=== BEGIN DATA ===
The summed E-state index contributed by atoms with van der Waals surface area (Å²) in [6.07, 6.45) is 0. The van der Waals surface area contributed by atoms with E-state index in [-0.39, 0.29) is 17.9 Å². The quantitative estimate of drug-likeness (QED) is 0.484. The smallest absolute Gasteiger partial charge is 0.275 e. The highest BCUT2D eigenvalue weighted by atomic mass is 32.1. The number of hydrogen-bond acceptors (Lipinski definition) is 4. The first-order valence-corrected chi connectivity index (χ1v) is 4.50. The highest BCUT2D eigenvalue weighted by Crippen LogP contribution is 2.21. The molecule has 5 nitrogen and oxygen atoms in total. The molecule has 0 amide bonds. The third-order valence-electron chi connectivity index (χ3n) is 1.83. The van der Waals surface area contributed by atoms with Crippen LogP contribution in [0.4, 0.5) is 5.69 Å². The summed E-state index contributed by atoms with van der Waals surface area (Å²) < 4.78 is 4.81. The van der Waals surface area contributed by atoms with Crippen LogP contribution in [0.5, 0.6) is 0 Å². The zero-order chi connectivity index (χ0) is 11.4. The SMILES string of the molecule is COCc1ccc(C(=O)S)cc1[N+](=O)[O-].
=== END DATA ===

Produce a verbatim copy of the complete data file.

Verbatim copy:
The summed E-state index contributed by atoms with van der Waals surface area (Å²) in [6.07, 6.45) is 0. The van der Waals surface area contributed by atoms with E-state index in [-0.39, 0.29) is 17.9 Å². The quantitative estimate of drug-likeness (QED) is 0.484. The smallest absolute Gasteiger partial charge is 0.275 e. The highest BCUT2D eigenvalue weighted by atomic mass is 32.1. The number of hydrogen-bond acceptors (Lipinski definition) is 4. The first-order valence-corrected chi connectivity index (χ1v) is 4.50. The highest BCUT2D eigenvalue weighted by Crippen LogP contribution is 2.21. The molecule has 5 nitrogen and oxygen atoms in total. The molecule has 0 amide bonds. The third-order valence-electron chi connectivity index (χ3n) is 1.83. The van der Waals surface area contributed by atoms with Crippen LogP contribution in [0.4, 0.5) is 5.69 Å². The summed E-state index contributed by atoms with van der Waals surface area (Å²) < 4.78 is 4.81. The van der Waals surface area contributed by atoms with Crippen LogP contribution in [0.5, 0.6) is 0 Å². The zero-order chi connectivity index (χ0) is 11.4. The SMILES string of the molecule is COCc1ccc(C(=O)S)cc1[N+](=O)[O-].